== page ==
I had posted in the book thread on the Roundtable Forum, that I was reading some books on bitters and the herbal components in various drinks, and some people had shown interest.
I’m currently making my first batch of digestive bitters as per a recipe in my book. Just strained the last of my herbs for my blend tonight.
Bitters have always been an interest of mine, as I feel like it’s such an integral part to our bodies working properly. And it’s also a nuanced taste that our culture seems to have ignored in favor of sweets.
The moment bitters touch the bitter taste buds, they send a reflex signal through the vagus nerve directly to the liver. Here’s a little picture from www.123rf.com showing where the taste buds are distributed.
Right at the back of the tongue.
The bitter tastes, essentially, start the entire digestive process. With that starting up, there’s a laundry list of things that it helps from there.
It helps curb sugar and carb cravings. It helps to cleanse the liver, which can help with removing inflammatory and toxic compounds. That in turn can help you have clearer skin. It supports healthy bowel movements, further ridding your body of harmful stuff.
Bitters also help issues like gas, bloating, GERD, heartburn, nausea, and even allergies and hypersensitivities.
It also supports the production of hydrochloric acid, pancreatic enzymes, and bile.
Hydrochloric acid, or HCl, is super important. A lot of people figure that if you have symptoms like heartburn or indigestion, you want to lower your stomach acid. But the opposite is actually true.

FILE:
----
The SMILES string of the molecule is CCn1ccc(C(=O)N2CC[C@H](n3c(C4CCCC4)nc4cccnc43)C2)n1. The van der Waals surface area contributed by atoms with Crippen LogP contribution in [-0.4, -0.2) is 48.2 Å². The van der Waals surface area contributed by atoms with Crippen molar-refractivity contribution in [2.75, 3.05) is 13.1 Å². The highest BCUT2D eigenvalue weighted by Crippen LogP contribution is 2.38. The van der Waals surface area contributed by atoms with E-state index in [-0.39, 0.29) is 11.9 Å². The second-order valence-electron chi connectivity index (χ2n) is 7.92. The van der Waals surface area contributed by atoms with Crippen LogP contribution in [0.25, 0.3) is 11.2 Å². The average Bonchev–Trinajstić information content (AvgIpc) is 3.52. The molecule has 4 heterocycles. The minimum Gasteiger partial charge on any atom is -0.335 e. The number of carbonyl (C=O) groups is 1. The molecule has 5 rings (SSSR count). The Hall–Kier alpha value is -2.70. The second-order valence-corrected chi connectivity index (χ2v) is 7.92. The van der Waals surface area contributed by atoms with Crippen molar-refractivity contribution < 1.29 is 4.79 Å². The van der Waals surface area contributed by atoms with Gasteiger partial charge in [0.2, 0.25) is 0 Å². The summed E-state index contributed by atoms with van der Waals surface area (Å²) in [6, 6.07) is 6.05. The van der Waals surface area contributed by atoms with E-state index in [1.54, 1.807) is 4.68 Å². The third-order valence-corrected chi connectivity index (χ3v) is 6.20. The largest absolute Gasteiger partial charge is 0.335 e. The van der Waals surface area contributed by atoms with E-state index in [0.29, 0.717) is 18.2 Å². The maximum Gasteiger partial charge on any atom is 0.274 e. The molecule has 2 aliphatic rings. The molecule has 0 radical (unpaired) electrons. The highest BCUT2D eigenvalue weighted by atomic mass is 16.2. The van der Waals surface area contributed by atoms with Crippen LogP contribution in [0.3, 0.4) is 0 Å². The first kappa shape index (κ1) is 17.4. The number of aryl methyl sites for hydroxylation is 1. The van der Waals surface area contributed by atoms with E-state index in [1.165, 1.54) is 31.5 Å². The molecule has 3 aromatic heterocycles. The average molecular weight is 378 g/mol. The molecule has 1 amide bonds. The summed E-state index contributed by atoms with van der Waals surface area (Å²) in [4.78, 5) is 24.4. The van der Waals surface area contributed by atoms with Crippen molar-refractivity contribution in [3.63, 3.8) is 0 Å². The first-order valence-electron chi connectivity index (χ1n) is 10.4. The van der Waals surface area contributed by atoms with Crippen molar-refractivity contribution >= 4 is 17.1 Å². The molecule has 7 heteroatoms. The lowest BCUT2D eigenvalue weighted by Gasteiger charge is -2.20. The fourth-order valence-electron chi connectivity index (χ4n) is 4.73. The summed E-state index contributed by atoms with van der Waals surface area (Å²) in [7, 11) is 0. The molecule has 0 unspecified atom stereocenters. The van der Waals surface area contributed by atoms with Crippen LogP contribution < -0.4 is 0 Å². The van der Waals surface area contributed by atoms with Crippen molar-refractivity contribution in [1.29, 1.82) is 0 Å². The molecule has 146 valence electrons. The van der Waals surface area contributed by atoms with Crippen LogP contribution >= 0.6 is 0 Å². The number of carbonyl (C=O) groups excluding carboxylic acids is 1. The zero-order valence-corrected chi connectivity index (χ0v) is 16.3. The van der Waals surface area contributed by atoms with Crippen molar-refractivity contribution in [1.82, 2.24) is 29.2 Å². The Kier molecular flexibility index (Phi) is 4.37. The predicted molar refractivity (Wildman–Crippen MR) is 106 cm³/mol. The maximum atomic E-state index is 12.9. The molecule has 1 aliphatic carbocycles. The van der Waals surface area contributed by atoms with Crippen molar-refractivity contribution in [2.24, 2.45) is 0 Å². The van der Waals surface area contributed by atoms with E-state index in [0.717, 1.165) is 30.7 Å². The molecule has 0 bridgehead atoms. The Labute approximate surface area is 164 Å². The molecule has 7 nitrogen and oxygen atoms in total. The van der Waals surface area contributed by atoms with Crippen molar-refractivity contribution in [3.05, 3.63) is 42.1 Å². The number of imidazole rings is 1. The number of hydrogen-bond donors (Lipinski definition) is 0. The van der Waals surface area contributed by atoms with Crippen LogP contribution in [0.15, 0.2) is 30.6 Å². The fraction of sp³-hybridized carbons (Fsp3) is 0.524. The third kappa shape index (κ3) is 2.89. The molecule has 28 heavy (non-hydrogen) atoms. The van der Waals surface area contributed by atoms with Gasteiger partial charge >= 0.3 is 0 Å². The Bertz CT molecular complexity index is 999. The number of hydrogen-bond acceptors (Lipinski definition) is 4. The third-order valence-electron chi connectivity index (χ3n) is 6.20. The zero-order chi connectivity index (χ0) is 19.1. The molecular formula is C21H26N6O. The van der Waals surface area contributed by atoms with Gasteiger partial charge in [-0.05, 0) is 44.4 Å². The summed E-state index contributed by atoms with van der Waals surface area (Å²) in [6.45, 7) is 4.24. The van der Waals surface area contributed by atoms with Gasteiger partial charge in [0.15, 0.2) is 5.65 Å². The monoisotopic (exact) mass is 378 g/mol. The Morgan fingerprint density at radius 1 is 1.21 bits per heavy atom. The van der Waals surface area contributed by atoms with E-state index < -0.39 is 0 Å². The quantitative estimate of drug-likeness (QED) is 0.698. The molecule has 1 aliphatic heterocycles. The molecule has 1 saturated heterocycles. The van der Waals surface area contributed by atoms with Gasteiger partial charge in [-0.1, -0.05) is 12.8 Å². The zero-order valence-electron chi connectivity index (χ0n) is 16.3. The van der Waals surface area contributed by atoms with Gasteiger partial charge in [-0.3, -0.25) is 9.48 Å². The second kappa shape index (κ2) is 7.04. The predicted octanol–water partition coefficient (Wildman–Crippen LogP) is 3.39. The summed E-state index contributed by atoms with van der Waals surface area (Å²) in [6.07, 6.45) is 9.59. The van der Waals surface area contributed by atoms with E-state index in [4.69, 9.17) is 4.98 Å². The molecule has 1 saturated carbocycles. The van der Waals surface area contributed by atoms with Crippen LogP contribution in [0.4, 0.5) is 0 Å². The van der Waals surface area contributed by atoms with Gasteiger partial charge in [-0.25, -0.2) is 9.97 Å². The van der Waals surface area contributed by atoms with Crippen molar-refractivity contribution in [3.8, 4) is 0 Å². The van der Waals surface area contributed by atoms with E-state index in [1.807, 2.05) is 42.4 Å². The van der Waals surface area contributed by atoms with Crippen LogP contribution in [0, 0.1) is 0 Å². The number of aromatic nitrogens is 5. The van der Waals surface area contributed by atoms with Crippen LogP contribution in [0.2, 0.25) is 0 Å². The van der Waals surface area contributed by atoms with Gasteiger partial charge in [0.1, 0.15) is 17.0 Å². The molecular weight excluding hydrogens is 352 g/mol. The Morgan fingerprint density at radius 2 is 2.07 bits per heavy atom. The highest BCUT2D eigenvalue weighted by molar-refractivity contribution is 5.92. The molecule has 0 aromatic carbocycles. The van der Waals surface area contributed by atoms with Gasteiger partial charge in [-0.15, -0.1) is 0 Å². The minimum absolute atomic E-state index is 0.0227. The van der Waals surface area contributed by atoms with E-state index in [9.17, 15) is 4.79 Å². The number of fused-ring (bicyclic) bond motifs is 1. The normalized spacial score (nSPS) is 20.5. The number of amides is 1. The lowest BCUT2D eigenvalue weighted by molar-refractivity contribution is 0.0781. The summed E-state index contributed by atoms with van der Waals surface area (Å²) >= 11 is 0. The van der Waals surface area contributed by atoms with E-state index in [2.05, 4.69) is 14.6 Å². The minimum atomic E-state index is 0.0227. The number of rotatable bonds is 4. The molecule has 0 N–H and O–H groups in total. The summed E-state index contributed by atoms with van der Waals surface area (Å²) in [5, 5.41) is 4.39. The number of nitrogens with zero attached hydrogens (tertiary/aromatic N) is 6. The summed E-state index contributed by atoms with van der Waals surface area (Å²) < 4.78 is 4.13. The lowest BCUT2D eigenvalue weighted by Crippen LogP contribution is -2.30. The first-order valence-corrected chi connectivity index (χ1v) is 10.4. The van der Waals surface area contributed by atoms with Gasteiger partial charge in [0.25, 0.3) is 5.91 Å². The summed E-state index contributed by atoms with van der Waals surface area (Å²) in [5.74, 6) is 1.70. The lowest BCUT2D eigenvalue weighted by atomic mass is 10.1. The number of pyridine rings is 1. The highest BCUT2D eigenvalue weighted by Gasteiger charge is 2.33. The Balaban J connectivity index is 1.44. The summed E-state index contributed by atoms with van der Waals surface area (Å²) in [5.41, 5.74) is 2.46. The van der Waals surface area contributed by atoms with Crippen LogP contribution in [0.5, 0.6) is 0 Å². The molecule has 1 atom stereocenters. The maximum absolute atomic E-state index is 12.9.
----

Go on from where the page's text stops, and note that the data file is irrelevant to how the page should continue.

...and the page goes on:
Having the appropriate amount of stomach acid helps keep the gastro-esophageal sphincter closed. That’s the valve between your stomach and esophagus. Which directly helps with heartburn.
It helps you digest proteins better, which is active in preventing gas.
It is proactive in stopping pathogens from getting beyond your stomach, which in turn supports a healthier immune system.
If you have low stomach acid, you’re less likely to be absorbing a lot of nutrients properly. Things like B12, iron, copper, zinc, folic acid, and calcium.
Quoting my book:
“Scientists at Italy’s University of Pavia gave overweight adults a bitters formula containing artichoke leaves or a placebo. During the study, which lasted two months, participants took the bitters before eating. By the study’s end, those not on the placebo reported reduced appetite and consumption, along with lower cholesterol and blood sugar levels, and smaller waistlines.”
Bitters are seriously a simple and amazing thing to add to your diet. Even something as easy as adding a bitter green to your salad. Embrace the flavor complexity!
If you get a digestive bitter, you should take it about 15 minutes before a meal or when you get any of those unwanted symptoms of gas or bloating.
I hope I inspired you to look at that bitter taste a little differently!